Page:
Jamina is a Gerl of the Future


BACH: Prelude & Fugue in A min., BWV 543. LISZT: Benedetto sia ‘l giorno. Pace non trovo. Io vidi in terra angelici costume. Aprés un Lecture du Dante: Fantasia quasi Sonata. SCHUMANN: Piano Sonata No. 1 in F# min. / Jamina Gerl, pno / Tyxart TXA19135

In a world of cookie-cutter pianists, all of whom win awards and all of whom play in the same general style—fast, brilliant, energetic and full of flash—it’s often difficult to spot a genuine artist on the rise, but a few moments spent in the musical company of Jamina Gerl convinced me that she has something different. I sense her as a true artist in the making.

Granted, she is still young and a bit brash in her self-assessment. She sticks to the Olde Fogey piano literature of the past; except for one piece by Ligeti which I discovered online, her repertoire consists of composers from the 18th and 19th centuries (I still think of Rachmaninov as a 19th century composer though he died in 1943). Yet there are arresting and interesting features to her performances that mark her, in my eyes at least, as potentially the Annie Fischer of the 21st century.

Certainly, one of the reasons I say this is that Gerl plays the piano like a man, by which I mean that she holds nothing back in terms of emotion or physical power. To watch her on one of her YouTube videos, you wonder where such a slender young woman gets such power—until you notice her well-developed upper arms, almost as muscular as those of a weight lifter. Perhaps some of her emotional commitment to the music she plays stems from her studies with Russian-born pianist Eduard Zilberkant. Whatever the case, Gerl has strength in abundance but, unlike Martha Argerich, she is not just a slam-bang showoff. Listening to her continuity of phrasing in both the Bach Prelude and Fugue on this CD and a performance of Beethoven’s immensely difficult Piano Sonata Op. 111 online, I heard sensitivity and understanding of what the music was about in addition to her technical skills. She knows when to pull back and how to caress a line when the music calls for it. Towards the end of the Beethoven Op. 111 sonata, I felt that she just missed the spiritual depth probed so well by Artur Schnabel, John O’Conor and Michael Korstick, but she is on the right path. She really does know where she is going artistically; she just hasn’t quite crossed that bridge into full identification with the music to reach Nirvana.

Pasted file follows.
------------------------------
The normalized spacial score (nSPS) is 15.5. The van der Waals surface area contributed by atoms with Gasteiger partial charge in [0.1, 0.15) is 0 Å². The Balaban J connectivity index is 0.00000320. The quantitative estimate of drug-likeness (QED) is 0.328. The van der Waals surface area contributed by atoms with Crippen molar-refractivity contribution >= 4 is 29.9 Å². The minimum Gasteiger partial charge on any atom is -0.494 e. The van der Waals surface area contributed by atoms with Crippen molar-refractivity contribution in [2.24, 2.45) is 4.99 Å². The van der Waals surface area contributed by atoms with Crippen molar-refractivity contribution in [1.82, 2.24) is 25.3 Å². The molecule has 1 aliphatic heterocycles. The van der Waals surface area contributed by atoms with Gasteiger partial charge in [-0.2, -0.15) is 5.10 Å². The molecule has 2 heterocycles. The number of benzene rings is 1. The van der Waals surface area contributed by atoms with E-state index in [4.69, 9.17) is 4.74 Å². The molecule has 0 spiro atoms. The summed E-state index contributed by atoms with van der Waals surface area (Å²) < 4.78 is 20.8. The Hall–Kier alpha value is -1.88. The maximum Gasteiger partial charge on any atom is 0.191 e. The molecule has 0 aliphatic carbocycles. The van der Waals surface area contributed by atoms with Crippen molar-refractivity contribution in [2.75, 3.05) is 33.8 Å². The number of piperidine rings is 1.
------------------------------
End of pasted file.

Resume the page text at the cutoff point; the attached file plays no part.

For me, the real test in this recital was the music of Liszt, who I generally consider to be an over-romantic blowhard. My favorite performances of much of his music are the recordings by György Cziffra, who played his music with an almost manic energy that lifted them above the romantic goop and made them sounds like interesting music. Gerl imparts some romantic touches to his music but does not linger or over-emphasize these moments and, like Cziffra, she understands the structure of the pieces. In many places her phrasing, as well as her attack, reminded me of Annie Fischer, who is one of my piano idols. With that being said, by the time she reached the third of these pieces I was getting bored because the music was so bad.

I also felt that Gerl didn’t quite have the structure of the oddly-shaped Schumann sonata down pat. Her performance, though interesting, tended to sound episodic in her hands, unlike those of Barbara Nissman, Jenny Li or Shura Cherkassky. She comes close, but there were several moments where I had the feeling that she was skimming the surface of the music to show off her technique and power and not to illuminate what she was playing. A bit more work is needed here to make it sound more Schumann-like and a bit less Liszt-like.

Following the Schumann, we return to Liszt with his Dante Sonata, and here Gerl is on home ground. What colors she brings out of the piano! And how apropos her playing is! I was delighted by every note and phrase; she clearly has this music under her skin, and knows what to do with it.

So there you have it. A very impressive outing on record for this young pianist, who has good instincts but still needs to learn how to penetrate some of Beethoven’s and Schumann’s more intimate moments before she can rest atop the Mount Olympus of pianists along with Cherkassky and Fischer. Right now she is clearly more than just a whirlwind, but not quite a “fine artiste.”

—© 2019 Lynn René Bayley

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